Elon's Doing Another Bit

Illustration for article titled Elon's Doing Another Bit
Screenshot: Twitter/Elon Musk (Other)

If you want a picture of the future of art, imagine a boot stamping on a human face—forever.

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Elon Musk’s abomination of a non-fungible token (NFT) is selling for over one million dollars, not quite proving there is no God, but certainly demonstrating that if one does exist they might be feeling woozy and need to lay down for a while.

NFTs are a form of smart contract that’s used to designate ownership and authenticity of digital goods. At the moment, the hot NFTs are for works of art that have been tied to the blockchain in some way. NFTs are “non-fungible” meaning that unlike units of cryptocurrency which are equal to and can be swapped for one another, NFTs are unique. Like cryptocurrencies, their value is dubious beyond the ongoing surge in high-risk speculative investing. They’ve become the latest fad in a long string of other crypto vehicles ranging from initial coin offerings to simply slapping words like “blockchain” onto a product in the hope its value will skyrocket, with numerous pieces of NFT art selling for millions of dollars—and because most NFTs rely on highly inefficient, convoluted “proof of work” blockchain processes, they suck up massive amounts of electricity.

Musk’s contribution to this genre is suitably pallid and takes the form of a video of an obnoxious gold CGI “Vanity Trophy” covered in cryptocurrency references no particularly well-adjusted person should get (hodl, computers never sleep, to the moon, etc.) rotating while a techno song of a woman saying “NFT / for your vanity / computers never sleep / it’s verified / it’s guaranteed. The SpaceX and Tesla CEO announced the auction on Monday with the caption “I’m selling this song about NFTs as an NFT.”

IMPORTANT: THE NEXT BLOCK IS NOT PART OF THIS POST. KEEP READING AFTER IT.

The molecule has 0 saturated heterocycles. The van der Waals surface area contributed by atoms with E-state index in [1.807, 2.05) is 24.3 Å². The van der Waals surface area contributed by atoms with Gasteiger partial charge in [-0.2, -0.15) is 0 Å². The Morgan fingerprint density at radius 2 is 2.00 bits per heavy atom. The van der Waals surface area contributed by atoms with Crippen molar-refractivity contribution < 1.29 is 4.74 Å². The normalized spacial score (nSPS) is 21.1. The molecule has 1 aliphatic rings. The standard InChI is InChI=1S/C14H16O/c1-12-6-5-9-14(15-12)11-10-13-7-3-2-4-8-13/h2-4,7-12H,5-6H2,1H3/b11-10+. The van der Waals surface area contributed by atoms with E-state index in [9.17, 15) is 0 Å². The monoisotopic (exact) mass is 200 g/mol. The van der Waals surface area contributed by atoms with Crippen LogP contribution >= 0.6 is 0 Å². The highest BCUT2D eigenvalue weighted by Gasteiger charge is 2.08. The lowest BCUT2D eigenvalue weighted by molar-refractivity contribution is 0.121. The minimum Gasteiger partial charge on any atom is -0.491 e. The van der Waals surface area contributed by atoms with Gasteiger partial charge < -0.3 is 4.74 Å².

Noted music enjoyer Elon Musk, everyone.

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Like his prior comedic stylings such as a 2019 rap song about Harambe the dead ape, the fact that the NFT is annoying fanservice is part of the “joke” and sets up a no-win situation in which any contempt felt towards it by others merely flatters Musk’s perception of himself as a clever troll-boy. (You win this round, Elon.) Unlike the Harambe rap song, one can reasonably suspect Musk didn’t actually have much to do with its creation beyond telling some underling to make it—unless he’s recently taken up 3D modeling—and it’s up for auction at a current high bid of $1.12 million from Bridge Oracle CEO Sina Estavi.

It’s unclear how much juice the eventual sale of Musk’s NFT might suck up. But it’s being sold on Valuables by Cent, which relies on the proof of work Ethereum blockchain. That means the sale should end up costing a massive amount of kilowatt-hours.

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Musk is worth an estimated $182 billion and his other hobbies include encouraging people to buy Dogecoin, a joke cryptocurrency that surged this year amid a Musk endorsement and which will likely crash again in the future.

"... An upperclassman who had been researching terrorist groups online." - Washington Post

DISCUSSION

fabian6
Fabian Knockwurst

we keep hearing heroic attempts at definition, along these lines:

NFTs are “non-fungible” meaning that unlike units of cryptocurrency which are equal to and can be swapped for one another, NFTs are unique.

but yet “NFT”s are presumed to be salable, if necessary for “units of cryptocurrency”

The use of the word “non-fungible” at all is dubious, as these NFTs are capable of being sold “in place of another”:

fungible (adj.)“capable of being used in place of another; capable of being replaced,” 1818, a word in law originally, from Medieval Latin fungibilis, from Latin fungi “perform”

at worst, to quote Rick and Morty, “..with extra steps” (well, with one more block in the chain)